By Tammy Davis
Before the flood, I loved working with organizations that provided Christmas for families in need. Angel Trees, Red Cross, Families Helping Families, we did them all. I did it to help the less fortunate, of course, but if I am honest I think I liked the feeling of being in a position to help others. It made me feel good about myself. It was a measure of success that I could not only provide for my family but could help others as well.
2015, the year of the flood was different.
It was a weekday in December, about two months after the flood, when I received an email to call a lady with one of the local groups. I thought she was going to ask me to adopt a family or even two. I was prepared to explain that we were taking one year off because of the flood. She would understand. I was not expecting the conversation that we had.
She was not looking for my help. In fact, it was the opposite. A family wanted to adopt me. I could not speak. I had to hang up. I could not form a word. I was still at school but had no more classes. I put my back against the cinder-block wall and slid down. I sat on the floor of my classroom and cried.
It reminded me of something my mother told me a long time ago. She had read about a girl who said she only felt poor at Christmas. People would bring a ham and some presents, and it made her uncomfortable. Other times of the year, she liked her life just fine. I knew exactly how that little girl felt.
Someone had given Families Helping Families my name and thought I needed help. That was humbling. It gave me a whole new insight to the Bible verse about supporting the weak. It is definitely better to give than receive. If you are the giver, things are going well for you. You have more than you need. If you are the receiver, you not only need help, but someone else knows that you need help. That is hard.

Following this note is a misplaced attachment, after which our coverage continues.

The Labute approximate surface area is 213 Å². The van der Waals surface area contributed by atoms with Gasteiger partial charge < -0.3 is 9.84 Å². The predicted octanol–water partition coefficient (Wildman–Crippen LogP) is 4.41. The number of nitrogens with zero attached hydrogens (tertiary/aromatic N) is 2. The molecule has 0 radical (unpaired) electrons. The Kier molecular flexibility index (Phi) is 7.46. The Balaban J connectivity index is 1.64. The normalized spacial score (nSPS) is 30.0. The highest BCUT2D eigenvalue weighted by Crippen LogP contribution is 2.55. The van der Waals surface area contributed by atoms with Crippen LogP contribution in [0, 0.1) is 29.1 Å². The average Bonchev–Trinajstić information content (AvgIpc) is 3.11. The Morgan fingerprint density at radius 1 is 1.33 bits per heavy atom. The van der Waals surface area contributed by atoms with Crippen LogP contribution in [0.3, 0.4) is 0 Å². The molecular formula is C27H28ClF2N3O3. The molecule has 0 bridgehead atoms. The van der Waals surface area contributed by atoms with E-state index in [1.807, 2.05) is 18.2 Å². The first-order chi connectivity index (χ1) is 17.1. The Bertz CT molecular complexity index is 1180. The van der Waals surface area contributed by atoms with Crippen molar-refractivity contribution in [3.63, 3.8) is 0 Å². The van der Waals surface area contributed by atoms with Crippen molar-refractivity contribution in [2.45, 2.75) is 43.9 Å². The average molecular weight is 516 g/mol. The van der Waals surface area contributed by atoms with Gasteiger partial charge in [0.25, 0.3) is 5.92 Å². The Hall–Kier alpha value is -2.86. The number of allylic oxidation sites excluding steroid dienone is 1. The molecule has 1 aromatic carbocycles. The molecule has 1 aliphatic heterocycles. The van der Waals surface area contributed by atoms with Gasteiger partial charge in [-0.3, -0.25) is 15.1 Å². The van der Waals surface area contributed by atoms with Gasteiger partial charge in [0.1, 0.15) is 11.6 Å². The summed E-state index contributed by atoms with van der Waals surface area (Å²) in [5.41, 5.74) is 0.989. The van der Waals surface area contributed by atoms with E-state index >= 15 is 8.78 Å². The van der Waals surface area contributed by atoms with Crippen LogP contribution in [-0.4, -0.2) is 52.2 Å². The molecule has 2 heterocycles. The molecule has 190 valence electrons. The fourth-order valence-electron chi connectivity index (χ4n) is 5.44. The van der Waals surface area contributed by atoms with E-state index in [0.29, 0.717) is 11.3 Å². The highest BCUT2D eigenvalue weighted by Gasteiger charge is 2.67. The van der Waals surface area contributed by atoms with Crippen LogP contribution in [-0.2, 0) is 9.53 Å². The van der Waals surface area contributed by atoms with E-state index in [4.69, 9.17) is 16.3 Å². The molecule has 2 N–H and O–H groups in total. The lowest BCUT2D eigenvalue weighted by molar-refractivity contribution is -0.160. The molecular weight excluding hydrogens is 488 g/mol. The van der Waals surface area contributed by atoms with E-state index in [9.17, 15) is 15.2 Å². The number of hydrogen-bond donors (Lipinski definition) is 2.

Throughout the whole flood experience, I kept telling myself that we would be fine, that the bad times would pass. Things were hard, and I knew it would continue that way for a while. The reality of our situation was sinking in more and more. It was thrown on me like a bucket of ice water that day as I was on the phone with the Christmas charity lady.
I called her back when I could form a sentence and told her thank you, but I was sure there were people whose situations were worse than mine. We were really fine. “That’s not the point,” she said. “All of our families have been adopted and people want to help you.”
I declined again. I told her that other than church, my daughter and I were skipping Christmas that year. We were running away and hiding from Christmas as best we could. It was just too hard.
Time has passed, and things are better now. Those hard, hard days are over, and now I am in a position to help others. Thank goodness I am in a position to help someone else, even if only in a small way. I can’t donate at the level I once did, but I can be a help to someone in some way, and that is enough for now.
Tammy Davis is a SC writer. Her first book, Chin Up, Buttercup, is available on Amazon and Kindle. Davis loves going out in the community to speak to small groups. Email her at [email protected] for more information.